Moes Alley Santa Cruz Nightclub
Mark Hummel’s Blues Harmonica Blowout 2013 – A Tribute to Jimmy Reed
Appearing Live at Moes Alley
Thursday, January 3rd
8:00 PM, Doors Open 7:00 PM, $30/33, Day Of Tickets Available After 4pm at Moe's Or By Phone At 831 479-1854

Mark Hummel’s Blues Harmonica Blowout 2013 – A Tribute to Jimmy Reed
This year’s event will be a tribute to iconic blues trendsetter James Mathis Reed (aka “Jimmy Reed”). Born in Dunlieth, MS, and raised in Leland, MS, Jimmy became childhood friends with guitarist Eddie Taylor, who taught Jimmy the rudiments of blues guitar. Reed picked up the harmonica by listening to Sonny Boy Williamson’s King Biscuit Time, which was broadcast out of nearby Helena, AR.
When Taylor moved to Chicago in the early ‘50s, Reed followed suit and relocated to Gary, IN, and the two reconnected, starting a band with John and Grace Brim. When Reed accompanied Taylor on some tracks for Vee Jay Records, the label owners heard something they liked from Reed and immediately signed him to a contract.
Reed and Taylor – with Earl Phillips on drums – became a hit-making machine, churning out such chartbusters as “Ain’t that Lovin’ You Baby”, “You Don’t Have to Go,” “High and Lonesome,” “Bright Lights, Big City,“ “Take Out Some Insurance,” “Honest I Do,” “Down in Virginia,” “Found Love,” “Shame, Shame, Shame,” “The Sun is Shining,” “Hush-Hush,” “Baby, What, You Ain’t Me to Do,” “Can’t Stand to See You Go,” “Big Boss Man,” and many more. These songs remained on the charts for up to 98 weeks and reached the No. 3 to No. 12 spots on R & B and pop charts during the 1950s through early-1960s. Reed was one of the only blues men to have a rock-n-roll audience when Chuck Berry, Elvis Presley and Little Richard ruled the airwaves.
Unfortunately, Reed never caught on during the United Kingdom blues boom of the 1960s, as much as Muddy Waters, John Lee Hooker and B.B. King, though the Rolling Stones covered many of his songs on early LPs, and copped the perfect Jimmy Reed-feel on their own “Spider and the Fly.” The Yardbirds, Van Morrison, the Grateful Dead, Etta James, Elvis Presley, Bill Cosby, Steve Miller and Neil Young have all recorded numerous covers of Reed hits. Jimmy Vaughn and Omar Dykes recorded Jimmy Reed Highway a couple years back to great acclaim. Artists like ZZ Top, Delbert McClinton (who backed up Reed as a teen), Johnny Winter (who recorded with Reed) and The Fabulous Thunderbirds regularly cite Reed’s music as shaping their sound. Reed performed his last shows in San Francisco at Savoy Tivoli and died at age 50 from epilepsy-induced respiratory failure on Aug. 29, 1976, in a hotel in Oakland. He was just a week shy of his 51st birthday. “Big Boss Man” and “Bright Lights, Big City” were both voted into the Rock and Roll Hall of Fame’s 500 Songs That Shaped Rock and Roll.
Rick Estrin and Little Charlie Baty guitarist and harmonica player Charles Baty was attending University of California, Berkeley, and studying mathematics when he formed Little Charlie & the Nightcats with harpist/vocalist Rick Estrin in 1976. San Francisco native Estrin was first turned onto blues through his older sister’s Jimmy Reed records, but before long, he discovered Little Walter/Muddy Waters sound and saw his future in music. The band’s music relied chiefly on electric urban blues of the Chicago variety, but mixed in with other compatible styles, including early rock-and-roll, soul, surf music, swing, jump blues, and western swing. The Nightcats issued their debut album, All the Way Crazy, in 1987, which featured the songs “Poor Tarzan,” “Suicide Blues,” and “When Girls Do It.” The following album, Disturbing the Peace (1988), included “That’s My Girl,” “My Money’s Green,” “She’s Talking” and “Nervous.” The records help established them on the blues festival and club circuits, and they began touring the country extensively, playing a number of international venues. They have played at the San Francisco Blues Festival (1980, 1982), the Montreal International Jazz Festival, the San Diego, California Street Scene and Seattle’s Bumbershoot Festival, as well as the 2002 Juneau Jazz & Classics Festival. Their 1993 album, Night Vision, was produced and played on by Joe Louis Walker. It featured “My Next Ex-Wife,” a witty blues-rocker that won Estrin a W.C. Handy Award for “Song of the Year,” highlighting his steadily growing reputation for songwriting prowess.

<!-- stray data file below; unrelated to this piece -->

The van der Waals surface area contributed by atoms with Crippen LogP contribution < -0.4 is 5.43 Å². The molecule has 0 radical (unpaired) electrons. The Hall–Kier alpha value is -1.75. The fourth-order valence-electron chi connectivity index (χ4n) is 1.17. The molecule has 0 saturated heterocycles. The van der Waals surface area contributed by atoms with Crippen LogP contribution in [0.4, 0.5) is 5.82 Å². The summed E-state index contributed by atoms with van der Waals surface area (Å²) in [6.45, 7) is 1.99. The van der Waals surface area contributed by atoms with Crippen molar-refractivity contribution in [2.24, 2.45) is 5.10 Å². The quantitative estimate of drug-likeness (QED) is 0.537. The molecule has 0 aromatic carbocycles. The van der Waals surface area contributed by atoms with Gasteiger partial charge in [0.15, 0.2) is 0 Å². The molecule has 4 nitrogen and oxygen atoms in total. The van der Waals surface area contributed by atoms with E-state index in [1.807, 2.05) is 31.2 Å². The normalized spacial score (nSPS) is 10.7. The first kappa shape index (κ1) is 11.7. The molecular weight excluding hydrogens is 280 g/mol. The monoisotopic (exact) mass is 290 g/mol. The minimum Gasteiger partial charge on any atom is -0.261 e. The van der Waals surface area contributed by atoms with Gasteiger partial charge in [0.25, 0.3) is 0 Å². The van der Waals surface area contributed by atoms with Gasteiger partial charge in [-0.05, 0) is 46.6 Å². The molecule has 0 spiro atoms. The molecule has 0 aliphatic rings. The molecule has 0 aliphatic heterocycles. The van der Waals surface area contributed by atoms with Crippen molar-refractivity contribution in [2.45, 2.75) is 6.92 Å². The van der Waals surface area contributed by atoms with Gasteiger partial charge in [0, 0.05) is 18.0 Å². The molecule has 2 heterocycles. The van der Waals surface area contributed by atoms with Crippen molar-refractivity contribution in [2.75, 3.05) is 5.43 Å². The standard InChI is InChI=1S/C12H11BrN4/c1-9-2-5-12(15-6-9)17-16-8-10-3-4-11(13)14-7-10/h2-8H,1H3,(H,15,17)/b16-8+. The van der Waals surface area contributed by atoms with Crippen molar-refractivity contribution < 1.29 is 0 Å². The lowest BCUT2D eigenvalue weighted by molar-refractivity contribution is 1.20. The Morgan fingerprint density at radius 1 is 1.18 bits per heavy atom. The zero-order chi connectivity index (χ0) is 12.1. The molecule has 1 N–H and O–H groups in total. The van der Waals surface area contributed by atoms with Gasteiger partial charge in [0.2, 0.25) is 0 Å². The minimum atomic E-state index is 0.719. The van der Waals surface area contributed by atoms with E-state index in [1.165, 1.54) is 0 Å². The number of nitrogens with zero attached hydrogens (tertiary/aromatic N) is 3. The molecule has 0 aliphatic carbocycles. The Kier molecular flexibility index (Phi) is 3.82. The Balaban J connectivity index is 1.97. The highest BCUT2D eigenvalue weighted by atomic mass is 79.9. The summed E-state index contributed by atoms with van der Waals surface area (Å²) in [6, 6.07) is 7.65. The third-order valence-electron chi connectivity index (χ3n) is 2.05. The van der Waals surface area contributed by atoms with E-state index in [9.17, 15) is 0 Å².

In early 2008, Baty announced he was entering “soft” retirement. Baty performs with Mark Hummel on many of his harp “Blowouts,” Blues Survivors gigs, and such special projects like the Golden State Lone Star Revue with guitarist Anson Funderburgh. Estrin continued with the band re-billed as Rick Estrin & the Nightcats. Baty was replaced on guitar by Telemark, Norway, native Chris “Kid’ Andersen” (born 1980). Andersen has backed Charlie Musselwhite, as well as fronted his own band.
Mark Hummel has just finished his blues memoir Big Road Blues:12 Bars On I-80 (Mountain Top Press). “This book ought to be required reading for any aspiring blues musician,” said Huey Lewis. “I loved it!” Hummel’s been on the road since 1984, and has released 18 albums and CDs since starting out. His latest is a Back Porch Music, an all-acoustic CD. Hummel has recorded for the Flying Fish and Tone Cool labels since the early-’90s. Most recently, he’s been recording for Electro-Fi Records. For three consecutive years, Hummel has been nominated for BMA awards for “Best Harmonica.”  Hummel has been performing and producing the California-based Blues Harmonica Blowouts since 1991, and has performed at these multi-artist events with the top players in the genre all across the planet. In 1982, Hummel worked with Jimmy Reed mainstay guitarist Eddie Taylor, and saw and met Jimmy Reed two nights before Reed died in 1976. Hummel says the first blues he heard was Reed’s “Honest I Do” when he heard it on the radio as a 9-year-old in Los Angeles.
“Mark Hummel came of age in the early 1970s, at the height of rock and roll ... like many of his peers, he went and bought a harmonica and hasn’t stopped playing since. A specialist in “West Coast Blues,” he’s a seasoned showman who knows more than a thing or two about how to please an audience,” said The New Yorker.